There is Beauty in the Breakdown.
It was almost mid-night in Sydney when I finished a call with the representative of one of AIESEC partnering organizations – who was based in New York. The call was tough. The situation had just changed and it demanded me to make significant adjustment to the partnership program. Some hiccups happened during the process brought even more tension. Some complaints caught me off guard and I either replied in a bad way or didn’t know how to answer at all. Not to mention my exhaustion after a long day – I am and can be many things but a night owl. I was on a business trip after all.
Sydney was the final city in a three-week sales trip, after Manila and Singapore. Three weeks of intense travelling and meetings, of squinting in the big cities like a nocturnal creature being exposed under too much sunlight. The expectation I put on myself was toxic, which I didn’t realize at the time.
When my partner hung up, I had the feeling that I did screw things up, big time. Sensing the excessive stress, I coped with it by putting some imaginable anesthesia in my system. Be strong. I numbed. I took a shower, put on my pajamas and went under the big fluffy blanket. Be strong. I plugged the headphone in my ears and shuffled the music. Be strong.
And coincidently, or not, I heard Christina Perri whispered:
“I can hold my breath
I can bite my tongue
I can stay awake for days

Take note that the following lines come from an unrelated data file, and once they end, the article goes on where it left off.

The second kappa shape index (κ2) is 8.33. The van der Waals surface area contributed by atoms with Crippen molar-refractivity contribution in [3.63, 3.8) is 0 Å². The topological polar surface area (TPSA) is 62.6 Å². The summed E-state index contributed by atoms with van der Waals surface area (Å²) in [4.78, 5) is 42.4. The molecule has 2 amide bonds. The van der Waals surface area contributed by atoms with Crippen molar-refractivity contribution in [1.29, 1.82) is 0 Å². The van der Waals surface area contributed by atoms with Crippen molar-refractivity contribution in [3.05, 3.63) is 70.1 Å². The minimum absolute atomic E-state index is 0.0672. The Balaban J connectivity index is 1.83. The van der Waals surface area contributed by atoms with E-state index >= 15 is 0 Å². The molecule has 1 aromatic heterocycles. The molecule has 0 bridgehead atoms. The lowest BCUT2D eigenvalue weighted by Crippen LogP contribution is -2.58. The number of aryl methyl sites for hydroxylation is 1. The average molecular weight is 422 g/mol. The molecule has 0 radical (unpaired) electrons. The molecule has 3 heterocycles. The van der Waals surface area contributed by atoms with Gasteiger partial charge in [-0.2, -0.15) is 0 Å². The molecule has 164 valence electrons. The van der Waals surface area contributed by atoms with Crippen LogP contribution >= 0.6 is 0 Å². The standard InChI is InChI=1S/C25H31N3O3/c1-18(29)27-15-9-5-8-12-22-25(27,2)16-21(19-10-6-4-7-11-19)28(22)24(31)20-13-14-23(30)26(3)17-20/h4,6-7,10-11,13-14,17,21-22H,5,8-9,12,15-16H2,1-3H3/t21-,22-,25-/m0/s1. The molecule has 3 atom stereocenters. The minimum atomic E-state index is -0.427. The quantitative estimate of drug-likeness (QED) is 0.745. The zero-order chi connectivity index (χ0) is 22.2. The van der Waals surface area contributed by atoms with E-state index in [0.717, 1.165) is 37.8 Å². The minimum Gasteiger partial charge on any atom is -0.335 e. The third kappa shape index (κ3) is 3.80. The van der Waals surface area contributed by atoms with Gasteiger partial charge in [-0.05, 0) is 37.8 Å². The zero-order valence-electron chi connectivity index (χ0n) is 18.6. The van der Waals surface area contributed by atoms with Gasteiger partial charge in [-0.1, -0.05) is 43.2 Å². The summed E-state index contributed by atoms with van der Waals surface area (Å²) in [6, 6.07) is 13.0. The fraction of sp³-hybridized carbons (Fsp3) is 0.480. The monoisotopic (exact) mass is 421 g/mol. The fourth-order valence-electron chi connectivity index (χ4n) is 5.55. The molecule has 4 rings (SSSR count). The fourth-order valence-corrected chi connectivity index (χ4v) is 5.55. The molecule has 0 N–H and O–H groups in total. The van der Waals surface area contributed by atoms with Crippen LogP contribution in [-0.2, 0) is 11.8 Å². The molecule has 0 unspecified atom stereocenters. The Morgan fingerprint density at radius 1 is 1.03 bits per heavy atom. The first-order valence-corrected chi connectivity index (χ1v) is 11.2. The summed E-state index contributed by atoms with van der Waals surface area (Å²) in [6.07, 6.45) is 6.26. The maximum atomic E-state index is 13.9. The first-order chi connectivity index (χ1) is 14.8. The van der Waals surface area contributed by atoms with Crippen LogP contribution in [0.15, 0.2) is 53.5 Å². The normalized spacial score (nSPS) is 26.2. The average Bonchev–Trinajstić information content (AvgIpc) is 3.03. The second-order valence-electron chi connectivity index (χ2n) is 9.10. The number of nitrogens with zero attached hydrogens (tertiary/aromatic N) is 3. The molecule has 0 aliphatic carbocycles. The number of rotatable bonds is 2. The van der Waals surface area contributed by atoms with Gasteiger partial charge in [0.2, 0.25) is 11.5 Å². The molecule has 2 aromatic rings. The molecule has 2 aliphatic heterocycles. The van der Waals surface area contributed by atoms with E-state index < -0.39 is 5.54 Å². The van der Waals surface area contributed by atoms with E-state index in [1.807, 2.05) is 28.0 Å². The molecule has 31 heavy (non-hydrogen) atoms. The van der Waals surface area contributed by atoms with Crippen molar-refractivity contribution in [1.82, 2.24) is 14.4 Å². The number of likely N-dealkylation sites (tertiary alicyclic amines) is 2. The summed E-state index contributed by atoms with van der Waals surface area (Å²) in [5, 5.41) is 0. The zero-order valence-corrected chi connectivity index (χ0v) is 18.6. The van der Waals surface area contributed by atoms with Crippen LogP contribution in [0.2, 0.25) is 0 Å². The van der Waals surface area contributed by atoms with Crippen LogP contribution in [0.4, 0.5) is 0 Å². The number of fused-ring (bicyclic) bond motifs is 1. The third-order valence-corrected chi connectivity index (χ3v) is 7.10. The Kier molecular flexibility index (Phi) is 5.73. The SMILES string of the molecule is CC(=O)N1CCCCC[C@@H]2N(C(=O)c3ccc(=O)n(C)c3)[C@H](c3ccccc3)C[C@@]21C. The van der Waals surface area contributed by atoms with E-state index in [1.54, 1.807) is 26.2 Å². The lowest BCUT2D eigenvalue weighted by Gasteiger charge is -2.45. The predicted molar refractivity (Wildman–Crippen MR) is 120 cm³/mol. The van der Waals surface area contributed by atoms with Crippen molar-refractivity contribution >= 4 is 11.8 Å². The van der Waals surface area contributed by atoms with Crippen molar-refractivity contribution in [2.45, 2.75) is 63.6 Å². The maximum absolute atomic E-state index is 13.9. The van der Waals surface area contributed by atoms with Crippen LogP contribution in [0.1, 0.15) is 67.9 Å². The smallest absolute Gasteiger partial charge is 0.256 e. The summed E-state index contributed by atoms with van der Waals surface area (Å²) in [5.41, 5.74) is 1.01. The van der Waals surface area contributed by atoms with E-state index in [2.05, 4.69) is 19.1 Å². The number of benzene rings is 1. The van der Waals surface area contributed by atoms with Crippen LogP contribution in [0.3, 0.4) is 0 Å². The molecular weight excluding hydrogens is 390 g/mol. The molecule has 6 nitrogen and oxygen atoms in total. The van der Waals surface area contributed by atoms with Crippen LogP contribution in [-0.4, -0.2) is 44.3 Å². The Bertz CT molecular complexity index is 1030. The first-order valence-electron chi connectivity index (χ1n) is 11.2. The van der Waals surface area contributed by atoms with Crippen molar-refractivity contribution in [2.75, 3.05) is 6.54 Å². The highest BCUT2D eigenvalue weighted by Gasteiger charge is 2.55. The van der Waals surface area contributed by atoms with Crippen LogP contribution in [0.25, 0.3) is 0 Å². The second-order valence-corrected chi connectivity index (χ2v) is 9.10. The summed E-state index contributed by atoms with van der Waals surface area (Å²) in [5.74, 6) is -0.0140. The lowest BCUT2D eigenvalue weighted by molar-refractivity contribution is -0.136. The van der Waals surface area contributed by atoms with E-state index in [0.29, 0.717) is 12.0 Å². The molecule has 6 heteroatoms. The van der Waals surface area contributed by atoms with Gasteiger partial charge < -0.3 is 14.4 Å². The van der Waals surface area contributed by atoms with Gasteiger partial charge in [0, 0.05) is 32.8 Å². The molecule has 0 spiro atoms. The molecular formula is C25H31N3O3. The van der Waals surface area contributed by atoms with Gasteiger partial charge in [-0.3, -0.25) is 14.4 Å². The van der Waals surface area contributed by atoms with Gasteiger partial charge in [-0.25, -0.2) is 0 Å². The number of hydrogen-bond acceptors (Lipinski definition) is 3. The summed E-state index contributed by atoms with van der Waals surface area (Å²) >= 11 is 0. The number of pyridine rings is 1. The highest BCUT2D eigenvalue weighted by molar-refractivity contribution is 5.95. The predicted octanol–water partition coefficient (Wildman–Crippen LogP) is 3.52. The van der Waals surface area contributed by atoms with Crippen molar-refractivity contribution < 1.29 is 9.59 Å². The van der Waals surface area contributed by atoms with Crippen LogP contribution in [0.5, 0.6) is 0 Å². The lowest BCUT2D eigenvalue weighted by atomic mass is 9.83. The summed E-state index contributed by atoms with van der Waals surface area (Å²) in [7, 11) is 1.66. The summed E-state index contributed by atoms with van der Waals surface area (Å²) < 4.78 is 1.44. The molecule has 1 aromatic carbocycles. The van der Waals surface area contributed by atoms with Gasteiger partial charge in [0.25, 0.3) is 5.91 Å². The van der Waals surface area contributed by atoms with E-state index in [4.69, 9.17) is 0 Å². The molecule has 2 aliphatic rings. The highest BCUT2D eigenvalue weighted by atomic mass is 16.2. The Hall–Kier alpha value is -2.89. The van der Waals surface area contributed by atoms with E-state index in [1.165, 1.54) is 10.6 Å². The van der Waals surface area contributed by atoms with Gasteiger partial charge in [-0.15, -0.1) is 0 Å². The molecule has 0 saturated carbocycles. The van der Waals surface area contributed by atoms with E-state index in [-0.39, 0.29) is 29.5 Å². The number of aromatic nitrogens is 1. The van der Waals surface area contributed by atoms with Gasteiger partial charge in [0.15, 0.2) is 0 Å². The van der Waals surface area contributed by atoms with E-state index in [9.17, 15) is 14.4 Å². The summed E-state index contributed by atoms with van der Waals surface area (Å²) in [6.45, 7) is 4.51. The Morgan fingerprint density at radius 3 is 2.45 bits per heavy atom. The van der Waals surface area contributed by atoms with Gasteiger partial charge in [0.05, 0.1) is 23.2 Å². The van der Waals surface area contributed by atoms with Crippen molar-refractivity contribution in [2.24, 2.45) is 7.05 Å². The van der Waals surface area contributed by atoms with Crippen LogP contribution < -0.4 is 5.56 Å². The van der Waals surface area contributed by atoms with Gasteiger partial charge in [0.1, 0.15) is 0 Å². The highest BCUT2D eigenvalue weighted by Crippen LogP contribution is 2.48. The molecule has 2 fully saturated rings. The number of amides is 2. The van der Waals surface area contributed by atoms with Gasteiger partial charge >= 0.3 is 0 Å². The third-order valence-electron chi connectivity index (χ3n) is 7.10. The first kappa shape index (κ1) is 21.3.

I can do it
I can do it
I’ll get through it
But I’m only human
And I bleed when I fall down
I’m only human
And I crash and I break down”
These words went through me and broke me open. I began to cry. I cried it all out. All the pressure, the expectation, the suppressed anxiety, the dark spiral to prove, perform, please, perfect. I did not know when I fell at sleep that night. Sometimes, allowing ourselves to fall apart is the bravest thing we can do.
The next morning I woke up to the soft warm sunlight, the smell of early morning rain, a bird chirping in the distance. My eyes were sore and puffy. But I felt empty, good empty. I took out my yoga mat, which was always kept in my suitcase on every trip, opened it on the floor. I started with mountain pose, which seems to be the easiest pose but in some way the most difficult of all: to stand tall and strong with head, shoulders, pelvis and legs in perfect alignment, to root my feet and toes on the ground and from there feel and become one with the energy of the earth, manifested inside me. Without a good mountain pose, no other pose could be done. I often think of life as yoga.
When trying to do a difficult pose that requires great balance, “Warrior Three” for instance, our knees must not be locked; they need to be flexible to adapt to our weight and movements. And if “mountain pose” is still inside us, if our feet are still rooted on the ground, we will be just fine. Yoga is progressive too. It is not about perfection, it is about patience. Each day, we try a little harder, reach a little further.
At the end of my yoga session, I put the palms of my hands together and said Namaste. As I bowed, the previous night flashed back to me, but it seemed so distant, as if almost had never happened. “There is beauty in the breakdown” I thought. It is Okay to shatter, when the sun comes up again – and the sun always does – we will slowly pick up the fragments of ourselves with tenderness and love. I think this is a different kind of courage. I opened my eyes, folded back my yoga mat and walked again, with “mountain” inside me.
What about you?
I chose yoga to pick myself up and gain back the “mountain” inside me. What is your way to fall again and pick yourself up again?